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A Comparative Cohort Study of Visual Outcomes in Femtosecond Laser-Assisted versus Phacoemulsification Cataract Surgery.
Ophthalmology. 2016 Jan; 123(1):178-82.O

Abstract

PURPOSE

To evaluate visual outcomes after femtosecond laser-assisted cataract surgery (LCS) with phacoemulsification cataract surgery (PCS).

DESIGN

Prospective, multicenter, comparative case series.

PARTICIPANTS

Consecutive patients undergoing femtosecond LCS or PCS with intraocular lens insertion.

METHODS

A total of 1876 eyes of 1238 patients (422 male and 772 female) who underwent cataract surgery between January 2012 and June 2014 were included in the study: 1017 eyes from center A and 859 eyes from center B. Cases underwent clinico-socioeconomic selection. Patients with absolute LCS contraindications were assigned to PCS; otherwise, all patients were offered LCS and elected on the basis of their decision to pay (the out-of-pocket cost for LCS). Demographic and postoperative data were collected to determine differences between groups.

MAIN OUTCOME MEASURES

Six-month postoperative visual and refractive outcomes. Masked subjective refractions were performed 2 to 6 months postoperatively.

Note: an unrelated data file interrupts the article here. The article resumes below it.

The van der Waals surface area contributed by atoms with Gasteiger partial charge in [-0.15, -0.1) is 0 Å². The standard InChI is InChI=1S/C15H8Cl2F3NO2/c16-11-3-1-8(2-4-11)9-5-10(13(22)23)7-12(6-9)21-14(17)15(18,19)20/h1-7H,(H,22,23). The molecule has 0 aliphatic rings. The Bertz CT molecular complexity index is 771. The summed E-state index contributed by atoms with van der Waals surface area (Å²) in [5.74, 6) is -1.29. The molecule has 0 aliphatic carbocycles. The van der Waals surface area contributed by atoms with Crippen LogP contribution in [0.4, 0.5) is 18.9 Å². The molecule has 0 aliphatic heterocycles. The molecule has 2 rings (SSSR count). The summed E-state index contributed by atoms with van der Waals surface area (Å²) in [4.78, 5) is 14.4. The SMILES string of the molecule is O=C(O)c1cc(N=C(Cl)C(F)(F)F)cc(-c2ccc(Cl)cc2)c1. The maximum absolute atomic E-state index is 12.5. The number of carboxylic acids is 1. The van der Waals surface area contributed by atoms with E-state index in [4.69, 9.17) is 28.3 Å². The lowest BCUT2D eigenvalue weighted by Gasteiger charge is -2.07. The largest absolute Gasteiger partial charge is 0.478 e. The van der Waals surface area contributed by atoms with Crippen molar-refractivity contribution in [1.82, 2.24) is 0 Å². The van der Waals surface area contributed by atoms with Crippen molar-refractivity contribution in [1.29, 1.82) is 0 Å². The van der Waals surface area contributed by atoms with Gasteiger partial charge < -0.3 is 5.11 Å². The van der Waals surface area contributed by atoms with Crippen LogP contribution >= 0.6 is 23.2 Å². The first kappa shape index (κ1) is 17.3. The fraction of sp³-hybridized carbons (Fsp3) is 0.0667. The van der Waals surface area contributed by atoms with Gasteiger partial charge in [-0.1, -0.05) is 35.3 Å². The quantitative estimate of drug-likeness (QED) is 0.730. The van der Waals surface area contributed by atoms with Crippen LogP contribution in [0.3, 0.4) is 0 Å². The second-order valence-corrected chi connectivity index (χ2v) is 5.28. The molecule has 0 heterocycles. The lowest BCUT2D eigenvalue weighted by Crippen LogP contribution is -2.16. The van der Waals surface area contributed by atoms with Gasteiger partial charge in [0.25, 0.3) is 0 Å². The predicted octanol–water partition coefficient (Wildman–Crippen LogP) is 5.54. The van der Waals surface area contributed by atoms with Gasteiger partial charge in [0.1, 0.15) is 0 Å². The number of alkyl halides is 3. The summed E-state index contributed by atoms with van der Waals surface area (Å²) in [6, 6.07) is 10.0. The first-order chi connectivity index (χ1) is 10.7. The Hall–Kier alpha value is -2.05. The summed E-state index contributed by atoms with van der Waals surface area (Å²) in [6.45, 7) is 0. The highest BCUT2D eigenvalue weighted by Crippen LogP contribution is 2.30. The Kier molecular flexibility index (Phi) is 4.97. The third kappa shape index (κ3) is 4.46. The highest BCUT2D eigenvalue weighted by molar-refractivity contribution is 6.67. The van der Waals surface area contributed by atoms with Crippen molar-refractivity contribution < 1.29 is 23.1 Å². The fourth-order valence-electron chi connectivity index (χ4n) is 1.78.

RESULTS

There were 988 eyes in the LCS group and 888 eyes in the PCS group. Baseline best-corrected visual acuity (BCVA) was better in LCS compared with PCS (20/44.0 vs. 20/51.5; P < 0.0003). Preoperative surgical refractive aim differed significantly between groups (LCS -0.28 vs. PCS -0.23; P < 0.0001). More patients who received LCS had Toric lenses implanted compared with PCS (47.4% vs. 34.8%; P < 0.0001). Postoperative BCVA was better after LCS (20/24.5 vs. 20/26.4; P = 0.0003) with a greater proportion of LCS cases achieving BCVA >20/30 (LCS 89.7% vs. PCS 84.2%; P = 0.0006) and 20/40 (LCS 96.6% vs. PCS 93.9%; P = 0.0077). However, PCS cases had more letters gained compared with LCS cases (13.5 vs. 12.5 letters; P = 0.0088), reflecting baseline BCVA differences. Mean absolute error was higher in LCS compared with PCS (0.41 diopters [D] vs. 0.35 D; P < 0.0011). The percentage of eyes within 0.5 D of error from preoperative aim refraction was higher in the PCS group (LCS 72.2% vs. PCS 82.6%; P < 0.0001).